And this is one of the less than amusing purposes of "men are all..." and "women are all..." statements: not to state an obvious truth, but to ostracize those who make us uncomfortable, or ashamed of our own lack of courage.

Feminism doesn't mean that all girls should be tomboys, nor does it mean that princesses and pink should be banned from every girl's room. But it also doesn't mean that all girls should have to be princesses, or all boy should have to like trucks (or to dislike talking about feelings, or whatever other manly characteristic or pursuit an author deems the key to all masculinity). So next time you come across one of those "it's a guy thing" statements in your romance novel, take a moment to stop and think about what purpose it is truly serving.

* Janet Shibley Hyde, "The Gender Similarities Hypothesis." American Psychologist 2005 (60.6): 581-592; Jennifer L. Petersen and Janet Shibley Hyde, "A Meta-Analysis of Research on Gender Differences in Sexuality, 1993-2007." Psychological Bulletin 2010 (136.1): 21-38.

** See for example, Martin, K. 1998. Becoming a Gendered Body: Practices of Preschools. American Sociological Review, 63(4), 494-511.

Photo/Illustration credits:
"I have feelings..."
Women Rule
Feminsts disguised as humans
For Mothers

Next time: RNFF Book Review of Where She Went


  1. I'm constantly fighting my daughter's school for hosting seminars called "Girl Brains, Boy Brains". They'll cite statistics and anecdotal evidence "proving" that there's something to these gendered tendencies instead of acknowledging how much they're enforced by society, not DNA. I'm sick of being considered an outlier for my supposedly "male" interests, and I'm sick of living in a world where men who aren't alpha-jerks are considered weak for it. A lot of crap in our society stems from that.

    I'm further sick of being pressured to capitulate to stereotypes in my writing. In my writers' circles (which are mostly comprised of romance authors simply because of my publishing history), those who write traditional romances openly insult the few of us trying to break out of these gendered stereotypes. They'll mock us for being unpublishable, for being unprofessional, and then condescendingly explain to us that this is a business and the public wants these tropes so we'd better serve up what's wanted or remain doomed to obscurity.

    And the sad part is, they're right. As hard as it is to get published, it's even harder when you're breaking genre and gender boundaries. That's why it's difficult for me as a reader to find the books I want: because publishers don't believe that I want them.

    Seems to me indie is going to be the only way out of it, but that's not very lucrative for the writers for the most part, which means in turn there'll be less available. And it's harder for readers to find the indie authors that'd suit them because there are so many that don't.

  2. Hey, Kimberly:

    I don't blame you for being sick of all the gender policing. Publishing may be a business, but writing is something you do to tell the story YOU need to tell. Please keep doing it, and find some writer friends who are more supportive of you and your goals.

    I think the most interesting writers are those who push genre and gender boundaries. But then again, like you, I refuse to be a member of the homogeneous "public" that makes marketers' lives so easy.

    I am curious to see what the directions independent publishers, and self-publishing, will take the fiction industry. Perhaps like cable television, the market will be split into smaller, more specialized sectors. If so, let's make sure that one of those sectors has the name "feminist romance" on it...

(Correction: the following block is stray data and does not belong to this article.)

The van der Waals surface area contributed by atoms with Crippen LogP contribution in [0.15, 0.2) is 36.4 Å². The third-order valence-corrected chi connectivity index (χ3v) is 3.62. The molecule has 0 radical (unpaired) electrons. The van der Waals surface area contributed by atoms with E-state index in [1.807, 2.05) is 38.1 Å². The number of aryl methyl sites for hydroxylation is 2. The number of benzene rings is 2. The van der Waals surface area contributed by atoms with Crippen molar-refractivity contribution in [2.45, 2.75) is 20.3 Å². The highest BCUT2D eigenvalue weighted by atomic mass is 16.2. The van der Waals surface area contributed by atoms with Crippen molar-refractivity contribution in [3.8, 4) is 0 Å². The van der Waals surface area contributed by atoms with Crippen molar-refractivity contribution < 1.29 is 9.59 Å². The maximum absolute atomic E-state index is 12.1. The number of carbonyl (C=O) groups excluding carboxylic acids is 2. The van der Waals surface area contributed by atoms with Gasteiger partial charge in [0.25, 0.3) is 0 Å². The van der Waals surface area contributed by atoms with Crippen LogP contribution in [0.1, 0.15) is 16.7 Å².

3. Kudos to the blog owner!

    And bouquets to you too, Kimberley! Like you, I am an “outlier with ‘male’ interests” and viewpoints, and my wonderful father would be considered a “failure” by the alpha-jerk world.

    Biologism (“boy brains and girl brains”) is simply bad science in the service of socially conservative morality – for a good refutation see “Delusions of Gender,” by Cordelia Fine.

    Biologism, and its (even more) evil twin, Gender Policing, are used as instruments of social control to turn us into happy robot consumers.

    Subvert the Paradigm – or as my father’s hippie generation would have put it, “F*%k the System!”!


  4. Sally:

    Thanks for your post. I was reorganizing my all too large "to read" pile today (a neighbor kindly gave me a new, revolving bookcase!), and rediscovered Cordelia Fine's DELUSIONS OF GENDER. Will definitely have to move it closer to the top of the pile...

    Yours in subverting the Paradigm,

  5. This is a HUGE pet peeve of mine, too. I tried to post on this a while ago with my iPad--but I could't get it to work. arg. Anyway, this is really something I cannot stand. As you say, while it seems to empower women, it does so in a superficial and ultimately reductive way. While, say, Austen's insistence (through Elizabeth and other characters) that women had greater emotional capacities, such an act at such a time was revolutionary--dividing a world wholly ruled by men into two spheres (with one for women to finally rule). Of course, the problem with the act now is that such binaries eventually trap men and women in stereotype and continue to divide a world that should be jointly owned and shared--not divided. As I said, in my TED-Ed video, we haven't walked a mile in Austen's shoes, we've walked about a trillion miles in them. It's time for new boots!

  6. Ooh, a TED talk? I can't wait to take a look!

    Yep, the insistence on women's greater emotional capacities was definitely a historically-specific (19th c) claim. It's fascinating to study how ideas associated with being male or female have changed over the course of history -- how women worked so hard to claim that they could be just as rational as men (18th c), how men reclaimed emotion via the Romantic poets, how women fought back by claiming even GREATER emotional capacity during the 19th c. Just knowing that these ideas have CHANGED over time really helps dislodge the "men are this way BY NATURE" argument, doesn't it?

  7. I just want to say, thanks so much for this post. I've claimed this before, and I'm tired of feeling like an anomaly because I 'think like a man' -as if they have dibs on reason- and have male interests. In romance and romance circles -actually, many circles- this view is not only a view, it's touted as The Right Way, the way women should be.

    1. "I may be a woman on the outside, but on the inside, I'm a human being just like everybody else." - RF joke ^_^

  8. You're very welcome!

    And welcome to the club of those who "think like a man" -- and like a woman. Otherwise known as thinking like a human ;-)

    Hope to be posting in the future about why this view is so prevalent, particularly in the romance field, and to look at the scientific claims for similarity vs. difference between the sexes.

    1. Looking forward to reading them! :)